On our final Friday in the Bosawas, we took the boats downriver for a day trip to set up a clinic in the small community of Pamkawas. This community is home to Primitivo (Primo) Centeno, the President of the Government of Indigenous Territory. Primo is an advocate for indigenous territorial rights and has worked steadfastly, as well as collaboratively with Change for Children and Centro Humboldt, to increase indigenous capacity with respect to health, education, and agriculture.
A natural leader, he is not only our gracious host in the Bosawas, but also a patient in our dental clinic!
We arrive by boat and follow Omar who, as I learn through my new-found self-proclaimed conversational Spanish prowess, is Primo’s cousin and a local school teacher. Omar has lived here his whole life and from him I learn that Pamkawas is a community of about 75 houses, 125 families, and 750 people.
I follow him and we wind our way through the village to the site of the clinic (the first school ever built in the Bosawas by Change for Children).
I try not to take the message emblazoned on the back of Omar’s T-shirt personally.
Because, the more patients we see, the more I know that the work we are doing does matter. It could be a year or even more before the people of Pamkawas get an opportunity to receive dental care again. They are kind and patient and prideful as they wait their turn. Men come in from the fields with machetes in hand, women bring rags to cover their mouths and blankets to cover their legs, and, sadly, children reveal smiles of blackened teeth.
It is in Pamkawas that I become familiar with the term Clearance as we remove the last eight teeth from the mouth of a woman younger than myself. I know I sound like a broken record as I continually confirm (for my own peace of mind) with the dentists that having no teeth is in fact better than having rotten, decaying teeth. It is. I know it is. And though a ‘clearance’ eliminates all chances of ever achieving the Crest-white smile we are programmed to covet, when you live a remote existence, survival and functionality trumps vanity every time.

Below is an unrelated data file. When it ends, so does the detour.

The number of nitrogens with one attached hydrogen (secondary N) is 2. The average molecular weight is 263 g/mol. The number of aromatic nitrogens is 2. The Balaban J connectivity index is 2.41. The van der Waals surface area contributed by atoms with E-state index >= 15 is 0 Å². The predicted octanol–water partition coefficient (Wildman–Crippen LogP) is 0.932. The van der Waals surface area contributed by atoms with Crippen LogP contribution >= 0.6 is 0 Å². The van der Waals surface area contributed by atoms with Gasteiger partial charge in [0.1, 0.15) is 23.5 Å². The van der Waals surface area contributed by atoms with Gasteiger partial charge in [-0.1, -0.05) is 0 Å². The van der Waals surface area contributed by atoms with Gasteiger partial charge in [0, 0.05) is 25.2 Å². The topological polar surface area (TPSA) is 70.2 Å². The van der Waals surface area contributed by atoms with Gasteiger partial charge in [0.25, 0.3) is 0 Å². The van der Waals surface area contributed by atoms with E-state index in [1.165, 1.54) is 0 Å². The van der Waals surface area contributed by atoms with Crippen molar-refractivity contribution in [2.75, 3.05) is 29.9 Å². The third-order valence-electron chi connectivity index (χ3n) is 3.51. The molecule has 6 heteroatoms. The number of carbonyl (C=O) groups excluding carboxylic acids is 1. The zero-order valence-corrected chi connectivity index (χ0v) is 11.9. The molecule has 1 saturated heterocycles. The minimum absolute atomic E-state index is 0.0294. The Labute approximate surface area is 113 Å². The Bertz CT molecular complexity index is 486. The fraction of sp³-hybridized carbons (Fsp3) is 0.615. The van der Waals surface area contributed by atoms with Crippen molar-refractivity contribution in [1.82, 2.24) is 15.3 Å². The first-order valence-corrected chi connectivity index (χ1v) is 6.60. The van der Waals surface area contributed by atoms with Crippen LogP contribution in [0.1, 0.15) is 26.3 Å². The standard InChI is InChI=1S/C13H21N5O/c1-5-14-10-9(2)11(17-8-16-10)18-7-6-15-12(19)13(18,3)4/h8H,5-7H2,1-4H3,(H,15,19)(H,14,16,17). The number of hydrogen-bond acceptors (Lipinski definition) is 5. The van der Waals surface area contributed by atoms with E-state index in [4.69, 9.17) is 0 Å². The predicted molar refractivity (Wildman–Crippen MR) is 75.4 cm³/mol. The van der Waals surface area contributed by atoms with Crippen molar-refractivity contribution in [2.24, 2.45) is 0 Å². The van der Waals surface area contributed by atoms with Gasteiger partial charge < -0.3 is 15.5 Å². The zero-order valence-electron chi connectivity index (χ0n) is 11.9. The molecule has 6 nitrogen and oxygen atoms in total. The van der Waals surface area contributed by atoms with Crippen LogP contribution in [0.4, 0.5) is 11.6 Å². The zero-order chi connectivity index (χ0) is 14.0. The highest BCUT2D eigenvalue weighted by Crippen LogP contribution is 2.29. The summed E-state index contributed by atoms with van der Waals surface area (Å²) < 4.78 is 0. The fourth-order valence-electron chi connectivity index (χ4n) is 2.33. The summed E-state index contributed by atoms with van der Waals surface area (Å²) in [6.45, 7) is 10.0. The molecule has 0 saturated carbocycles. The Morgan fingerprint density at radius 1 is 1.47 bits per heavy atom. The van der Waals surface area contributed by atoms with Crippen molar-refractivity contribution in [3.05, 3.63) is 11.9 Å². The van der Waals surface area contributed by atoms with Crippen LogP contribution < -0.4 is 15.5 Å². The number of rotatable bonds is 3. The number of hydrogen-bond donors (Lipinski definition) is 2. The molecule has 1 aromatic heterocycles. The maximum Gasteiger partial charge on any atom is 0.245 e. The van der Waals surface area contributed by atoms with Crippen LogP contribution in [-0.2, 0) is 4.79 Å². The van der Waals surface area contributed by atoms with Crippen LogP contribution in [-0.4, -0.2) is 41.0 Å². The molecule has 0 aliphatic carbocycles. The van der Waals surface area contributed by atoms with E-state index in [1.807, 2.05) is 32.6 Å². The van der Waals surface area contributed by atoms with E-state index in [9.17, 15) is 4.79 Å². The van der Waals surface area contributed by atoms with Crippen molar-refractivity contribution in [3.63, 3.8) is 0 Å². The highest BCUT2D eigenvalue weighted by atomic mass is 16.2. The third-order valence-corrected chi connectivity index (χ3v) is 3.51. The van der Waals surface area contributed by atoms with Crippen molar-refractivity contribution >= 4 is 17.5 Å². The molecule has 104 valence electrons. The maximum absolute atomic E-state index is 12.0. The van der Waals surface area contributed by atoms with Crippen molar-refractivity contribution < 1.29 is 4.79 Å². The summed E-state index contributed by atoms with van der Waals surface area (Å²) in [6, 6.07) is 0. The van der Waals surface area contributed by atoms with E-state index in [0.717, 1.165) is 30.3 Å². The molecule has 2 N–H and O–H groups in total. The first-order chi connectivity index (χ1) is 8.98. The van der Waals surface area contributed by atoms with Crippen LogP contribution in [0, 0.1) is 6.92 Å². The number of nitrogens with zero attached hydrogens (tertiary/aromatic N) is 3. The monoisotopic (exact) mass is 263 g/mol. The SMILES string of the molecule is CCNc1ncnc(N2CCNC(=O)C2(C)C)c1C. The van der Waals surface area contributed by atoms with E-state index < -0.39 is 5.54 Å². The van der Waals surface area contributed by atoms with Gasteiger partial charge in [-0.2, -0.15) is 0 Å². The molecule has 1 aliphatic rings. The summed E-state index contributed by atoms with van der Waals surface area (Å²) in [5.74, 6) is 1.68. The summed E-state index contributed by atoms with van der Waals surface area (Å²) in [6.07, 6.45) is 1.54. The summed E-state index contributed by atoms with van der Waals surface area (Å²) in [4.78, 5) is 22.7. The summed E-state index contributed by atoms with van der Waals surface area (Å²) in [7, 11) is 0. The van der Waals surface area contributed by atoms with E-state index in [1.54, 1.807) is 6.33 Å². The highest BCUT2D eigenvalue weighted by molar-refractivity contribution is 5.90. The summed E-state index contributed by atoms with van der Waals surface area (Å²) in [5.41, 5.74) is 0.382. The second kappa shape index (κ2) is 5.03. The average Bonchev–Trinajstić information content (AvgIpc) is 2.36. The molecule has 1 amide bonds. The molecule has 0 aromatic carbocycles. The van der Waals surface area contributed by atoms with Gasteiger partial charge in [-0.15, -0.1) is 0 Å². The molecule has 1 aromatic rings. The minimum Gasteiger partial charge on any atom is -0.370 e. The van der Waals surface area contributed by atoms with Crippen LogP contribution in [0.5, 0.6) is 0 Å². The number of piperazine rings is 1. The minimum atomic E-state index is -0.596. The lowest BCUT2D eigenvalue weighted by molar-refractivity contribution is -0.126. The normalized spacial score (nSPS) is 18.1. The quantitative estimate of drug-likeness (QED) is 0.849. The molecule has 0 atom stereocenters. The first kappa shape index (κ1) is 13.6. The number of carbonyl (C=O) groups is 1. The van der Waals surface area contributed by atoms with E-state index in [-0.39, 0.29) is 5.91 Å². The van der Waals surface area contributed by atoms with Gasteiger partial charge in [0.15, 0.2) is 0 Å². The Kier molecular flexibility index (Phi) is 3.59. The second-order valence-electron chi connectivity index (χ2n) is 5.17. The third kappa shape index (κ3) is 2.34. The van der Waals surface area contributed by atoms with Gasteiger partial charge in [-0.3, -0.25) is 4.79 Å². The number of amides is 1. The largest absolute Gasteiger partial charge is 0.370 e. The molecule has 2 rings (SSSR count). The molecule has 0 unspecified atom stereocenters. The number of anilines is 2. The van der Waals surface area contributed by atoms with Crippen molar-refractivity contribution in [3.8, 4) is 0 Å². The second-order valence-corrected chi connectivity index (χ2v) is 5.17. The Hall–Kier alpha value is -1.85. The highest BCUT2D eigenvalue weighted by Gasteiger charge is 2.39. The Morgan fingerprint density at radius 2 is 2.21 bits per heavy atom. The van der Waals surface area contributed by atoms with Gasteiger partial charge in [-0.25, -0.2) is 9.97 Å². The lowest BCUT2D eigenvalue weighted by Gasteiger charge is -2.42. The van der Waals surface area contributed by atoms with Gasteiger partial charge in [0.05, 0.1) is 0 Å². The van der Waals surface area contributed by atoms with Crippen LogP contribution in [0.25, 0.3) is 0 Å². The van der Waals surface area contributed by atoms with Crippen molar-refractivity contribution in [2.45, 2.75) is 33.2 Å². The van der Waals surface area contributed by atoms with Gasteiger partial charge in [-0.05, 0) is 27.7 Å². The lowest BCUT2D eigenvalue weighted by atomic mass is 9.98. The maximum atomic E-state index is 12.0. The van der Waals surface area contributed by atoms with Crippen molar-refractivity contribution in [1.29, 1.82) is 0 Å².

For this reason alone, education is so important. Wouldn’t it be great to return in a year or two and not have a line-up of patients? Wouldn’t it be great if there were too many dentists and not enough demand to keep them busy? Wouldn’t it be great if the generator never ran out of gas because the drill was barely used?
In that vein, Nahoun, a dental therapist local to the area who received training in Managua joins us and, with his purple grinning unicorn, reminds kids just how important it is to brush their teeth.
It is also in Pamkawas that I realize that in addition to having learned some new Miskito words, I have also increased my Spanish vocabulary. It is not until the words come out of my mouth that I am aware that over the course of the last week, I have somehow acquired the ability to communicate phrases like: You are going to feel a pinch. But, if for some reason you feel pain, raise your hand!
I surprised even myself.
There is something about removing ten adult teeth from a thirteen-year-old, extracting the front four teeth of a six-year-old, or even pulling out the last few not-so-pearly-whites from an eighty-year-old that makes me want to visit the dentist more often…or, having assumed a front row seat, makes me want to never visit the dentist again…
I am currently on the fence.